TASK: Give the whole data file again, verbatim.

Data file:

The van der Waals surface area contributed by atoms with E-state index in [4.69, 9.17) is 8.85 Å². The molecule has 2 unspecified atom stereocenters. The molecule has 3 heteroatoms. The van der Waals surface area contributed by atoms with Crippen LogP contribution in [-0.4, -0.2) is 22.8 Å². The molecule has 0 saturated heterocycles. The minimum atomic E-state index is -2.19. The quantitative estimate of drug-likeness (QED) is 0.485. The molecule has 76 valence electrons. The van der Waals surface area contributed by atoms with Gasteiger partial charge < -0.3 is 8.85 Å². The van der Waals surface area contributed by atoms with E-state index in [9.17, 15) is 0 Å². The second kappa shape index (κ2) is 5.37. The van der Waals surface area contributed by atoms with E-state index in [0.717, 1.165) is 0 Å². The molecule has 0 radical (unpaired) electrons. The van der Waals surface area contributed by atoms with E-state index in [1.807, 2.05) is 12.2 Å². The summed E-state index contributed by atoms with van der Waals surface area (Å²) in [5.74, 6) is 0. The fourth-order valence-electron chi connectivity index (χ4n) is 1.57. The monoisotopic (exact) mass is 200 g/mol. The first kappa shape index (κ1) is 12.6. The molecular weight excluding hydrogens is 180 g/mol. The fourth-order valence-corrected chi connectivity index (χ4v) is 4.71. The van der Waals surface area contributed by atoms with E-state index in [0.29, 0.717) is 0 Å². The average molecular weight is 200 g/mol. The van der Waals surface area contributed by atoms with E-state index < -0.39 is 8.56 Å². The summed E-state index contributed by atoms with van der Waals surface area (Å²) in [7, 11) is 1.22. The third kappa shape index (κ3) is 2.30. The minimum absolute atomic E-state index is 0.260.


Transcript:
The van der Waals surface area contributed by atoms with E-state index in [4.69, 9.17) is 8.85 Å². The molecule has 2 unspecified atom stereocenters. The molecule has 3 heteroatoms. The van der Waals surface area contributed by atoms with Crippen LogP contribution in [-0.4, -0.2) is 22.8 Å². The molecule has 0 saturated heterocycles. The minimum atomic E-state index is -2.19. The quantitative estimate of drug-likeness (QED) is 0.485. The molecule has 76 valence electrons. The van der Waals surface area contributed by atoms with Gasteiger partial charge < -0.3 is 8.85 Å². The van der Waals surface area contributed by atoms with E-state index in [9.17, 15) is 0 Å². The second kappa shape index (κ2) is 5.37. The van der Waals surface area contributed by atoms with E-state index in [0.717, 1.165) is 0 Å². The molecule has 0 radical (unpaired) electrons. The van der Waals surface area contributed by atoms with E-state index in [1.807, 2.05) is 12.2 Å². The summed E-state index contributed by atoms with van der Waals surface area (Å²) in [5.74, 6) is 0. The fourth-order valence-electron chi connectivity index (χ4n) is 1.57. The monoisotopic (exact) mass is 200 g/mol. The first kappa shape index (κ1) is 12.6. The molecular weight excluding hydrogens is 180 g/mol. The fourth-order valence-corrected chi connectivity index (χ4v) is 4.71. The van der Waals surface area contributed by atoms with E-state index in [0.29, 0.717) is 0 Å². The average molecular weight is 200 g/mol. The van der Waals surface area contributed by atoms with E-state index < -0.39 is 8.56 Å². The summed E-state index contributed by atoms with van der Waals surface area (Å²) in [7, 11) is 1.22. The third kappa shape index (κ3) is 2.30. The minimum absolute atomic E-state index is 0.260.